Wednesday, October 26, 2005

Areal "conservative" view on leaving Iraq NOW!

March 19, 2004

Wisest Move: Leave soon
by Christopher Preble

Christopher Preble is director of foreign policy
studies at the Cato Institute and a member of the
Coalition for a Realistic Foreign Policy.

There are three primary reasons for ending the U.S.
military occupation of Iraq.

First, our military presence weakens liberal
democratic forces in Iraq. It may be unfair to
characterize the new government in Iraq as a U.S.
puppet, but such sentiments are widespread. It will be
more difficult to prove the government's legitimacy if
it is seen as dependent upon U.S. forces for its

Second, a military presence in Iraq is not needed to
protect U.S. security interests, and such a presence
is costly. The Bush administration hopes to conceal
these costs -- $3 billion to $4 billion a month --
until after the November election. Meanwhile, we risk
undermining the strength and credibility of our armed
forces by spreading them too thin. These costs will be
measured in faltering recruitment and retention rates.
And then there is the incalculable cost of the dead
and wounded.

Finally, the military occupation of Iraq is not merely
unnecessary and costly. It is counterproductive in the
fight against the terrorists who pose the greatest
threat to us: al-Qaeda and its affiliated groups.

By withdrawing from Iraq, the United States would be
broadcasting to the world, in particular Arab and
Muslim populations, that America has no plans to seize
control of Middle East oil or to suppress the peaceful
aspirations of the region's population. Withdrawal
would undermine the credibility of anti-American
propaganda that characterizes the occupation as a
vehicle for U.S. dominance in the region. In other
words, the United States should leave Iraq precisely
because it is what the Iraqis want and what the
terrorists fear.

At the same time, the Bush administration must
communicate to the people of Iraq: "We have withdrawn
militarily from your country, but that does not mean
that we will ignore what you do. Do not harbor
al-Qaeda or other anti-American terrorist groups, or
we will be back."

The message would be even simpler, and more chilling,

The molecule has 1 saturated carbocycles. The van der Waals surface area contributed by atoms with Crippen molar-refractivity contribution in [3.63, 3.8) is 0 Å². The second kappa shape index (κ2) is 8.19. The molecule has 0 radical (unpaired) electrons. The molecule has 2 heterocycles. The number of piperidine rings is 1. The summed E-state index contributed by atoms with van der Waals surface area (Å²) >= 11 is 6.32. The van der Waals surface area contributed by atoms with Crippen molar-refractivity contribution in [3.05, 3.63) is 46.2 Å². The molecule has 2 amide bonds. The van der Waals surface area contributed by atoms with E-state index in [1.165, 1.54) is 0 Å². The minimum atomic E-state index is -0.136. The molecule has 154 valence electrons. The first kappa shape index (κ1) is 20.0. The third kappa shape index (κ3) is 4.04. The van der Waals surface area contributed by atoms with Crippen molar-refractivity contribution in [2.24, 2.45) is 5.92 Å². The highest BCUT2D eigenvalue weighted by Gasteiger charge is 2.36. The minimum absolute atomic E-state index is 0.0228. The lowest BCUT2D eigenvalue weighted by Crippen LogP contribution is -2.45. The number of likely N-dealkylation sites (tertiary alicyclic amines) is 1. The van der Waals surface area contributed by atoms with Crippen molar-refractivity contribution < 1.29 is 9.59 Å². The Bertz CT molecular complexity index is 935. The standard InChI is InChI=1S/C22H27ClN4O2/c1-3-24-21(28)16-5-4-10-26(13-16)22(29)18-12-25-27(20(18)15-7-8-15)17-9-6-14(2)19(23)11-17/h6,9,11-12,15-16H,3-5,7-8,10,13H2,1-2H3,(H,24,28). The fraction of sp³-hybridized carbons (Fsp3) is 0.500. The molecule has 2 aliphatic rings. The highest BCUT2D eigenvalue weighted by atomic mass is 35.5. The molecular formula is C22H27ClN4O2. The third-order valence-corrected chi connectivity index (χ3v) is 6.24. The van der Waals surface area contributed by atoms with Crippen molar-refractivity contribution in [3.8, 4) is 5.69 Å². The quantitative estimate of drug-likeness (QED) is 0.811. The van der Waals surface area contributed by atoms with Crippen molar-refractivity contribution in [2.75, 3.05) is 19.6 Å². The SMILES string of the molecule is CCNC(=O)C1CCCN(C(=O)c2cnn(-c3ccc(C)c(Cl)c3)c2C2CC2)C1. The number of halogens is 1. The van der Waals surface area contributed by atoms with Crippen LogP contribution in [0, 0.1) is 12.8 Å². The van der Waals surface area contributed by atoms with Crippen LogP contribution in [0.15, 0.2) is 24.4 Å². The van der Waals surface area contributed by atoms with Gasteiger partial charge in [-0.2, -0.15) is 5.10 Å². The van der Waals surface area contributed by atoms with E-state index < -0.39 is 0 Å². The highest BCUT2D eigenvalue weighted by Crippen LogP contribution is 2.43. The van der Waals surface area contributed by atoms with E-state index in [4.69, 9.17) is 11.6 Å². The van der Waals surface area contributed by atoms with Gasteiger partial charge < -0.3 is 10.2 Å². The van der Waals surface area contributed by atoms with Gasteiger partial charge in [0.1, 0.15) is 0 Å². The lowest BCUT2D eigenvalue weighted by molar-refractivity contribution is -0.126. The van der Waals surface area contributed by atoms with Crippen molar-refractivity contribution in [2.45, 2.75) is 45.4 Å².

for al-Qaeda and its ilk: "Now we are coming for you.
Our ability to find and destroy you -- wherever you
may be -- is enhanced by the elimination of our costly
and burdensome occupation in Iraq."

An orderly exit by U.S. forces can be touted for what
it is: a victory for the United States and Iraq, the
logical conclusion to action that removed a brutal

Therefore, the Bush administration should commit to a
formal plan for military withdrawal that would have
all U.S. forces out of the country within one year of
the handover of political sovereignty: July 1, 2005.

Military presence is too costly and fuels anti-U.S.

This article originally appeared in USA Today, March
19, 2004.

January 17, 2005

How to Exit Iraq
by Christopher Preble

Christopher Preble, director of foreign policy studies
at the Cato Institute, is director of the task force
that prepared Exiting Iraq: Why the U.S. Must End the
Military Occupation and Renew the War against Al Qaeda

Calls for a relatively swift end to the U.S. military
occupation of Iraq have risen in recent months from a
cautious whisper to an anxious chorus. This should not
come as a surprise. No rational person looking at the
evidence from Iraq today would conclude that the Iraqi
people will tolerate a long-term military presence.
The question is whether the Bush administration will
come to the same conclusion and begin planning for a
military withdrawal from Iraq.

Early last year, I chaired a panel of experts tasked
with examining America's military occupation of Iraq.
The result was the report, Exiting Iraq. Our
unequivocal finding -- that it was in America's
interest to quickly end the military occupation --
was, at the time, dramatically at variance with the
conventional wisdom, which presumed that the United
States must remain in Iraq "as long as necessary."

As long as necessary has proven too long. The authors
of Exiting Iraq anticipated that the trend of rising
opposition to the U.S. occupation would not be
reversed by the nominal handover of sovereignty in
June, 2004. We recognized that the presence of U.S.
forces undermines the legitimacy of the Iraqi
government. We also noted that widespread opposition
to the U.S. occupation within the Iraqi populace
undermined U.S. credibility on a host of other issues.

Our call for a U.S. military withdrawal by January 30,
2005, to be negotiated in concert with the interim